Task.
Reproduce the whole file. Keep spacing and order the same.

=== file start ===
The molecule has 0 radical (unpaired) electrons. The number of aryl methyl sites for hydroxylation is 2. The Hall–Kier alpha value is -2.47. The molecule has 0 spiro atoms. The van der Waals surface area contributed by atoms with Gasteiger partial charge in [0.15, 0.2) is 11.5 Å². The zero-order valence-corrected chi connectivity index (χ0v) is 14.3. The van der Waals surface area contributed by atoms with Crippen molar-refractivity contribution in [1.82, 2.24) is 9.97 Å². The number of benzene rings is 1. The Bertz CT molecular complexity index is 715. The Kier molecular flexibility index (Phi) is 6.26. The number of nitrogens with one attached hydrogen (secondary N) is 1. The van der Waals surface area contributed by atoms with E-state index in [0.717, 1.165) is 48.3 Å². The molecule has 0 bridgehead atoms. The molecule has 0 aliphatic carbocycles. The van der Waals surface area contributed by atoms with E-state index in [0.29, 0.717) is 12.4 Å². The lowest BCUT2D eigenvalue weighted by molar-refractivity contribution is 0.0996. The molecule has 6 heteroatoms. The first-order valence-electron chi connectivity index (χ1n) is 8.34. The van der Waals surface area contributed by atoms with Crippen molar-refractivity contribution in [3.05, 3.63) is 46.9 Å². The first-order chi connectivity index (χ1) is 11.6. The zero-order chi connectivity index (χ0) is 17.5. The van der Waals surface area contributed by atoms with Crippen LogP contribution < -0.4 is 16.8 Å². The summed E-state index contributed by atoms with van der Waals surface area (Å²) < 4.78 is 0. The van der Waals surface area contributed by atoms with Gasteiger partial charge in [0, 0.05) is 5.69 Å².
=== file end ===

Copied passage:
The molecule has 0 radical (unpaired) electrons. The number of aryl methyl sites for hydroxylation is 2. The Hall–Kier alpha value is -2.47. The molecule has 0 spiro atoms. The van der Waals surface area contributed by atoms with Gasteiger partial charge in [0.15, 0.2) is 11.5 Å². The zero-order valence-corrected chi connectivity index (χ0v) is 14.3. The van der Waals surface area contributed by atoms with Crippen molar-refractivity contribution in [1.82, 2.24) is 9.97 Å². The number of benzene rings is 1. The Bertz CT molecular complexity index is 715. The Kier molecular flexibility index (Phi) is 6.26. The number of nitrogens with one attached hydrogen (secondary N) is 1. The van der Waals surface area contributed by atoms with E-state index in [0.717, 1.165) is 48.3 Å². The molecule has 0 bridgehead atoms. The molecule has 0 aliphatic carbocycles. The van der Waals surface area contributed by atoms with E-state index in [0.29, 0.717) is 12.4 Å². The lowest BCUT2D eigenvalue weighted by molar-refractivity contribution is 0.0996. The molecule has 6 heteroatoms. The first-order valence-electron chi connectivity index (χ1n) is 8.34. The van der Waals surface area contributed by atoms with Crippen molar-refractivity contribution in [3.05, 3.63) is 46.9 Å². The first-order chi connectivity index (χ1) is 11.6. The zero-order chi connectivity index (χ0) is 17.5. The van der Waals surface area contributed by atoms with Crippen LogP contribution < -0.4 is 16.8 Å². The summed E-state index contributed by atoms with van der Waals surface area (Å²) < 4.78 is 0. The van der Waals surface area contributed by atoms with Gasteiger partial charge in [0, 0.05) is 5.69 Å².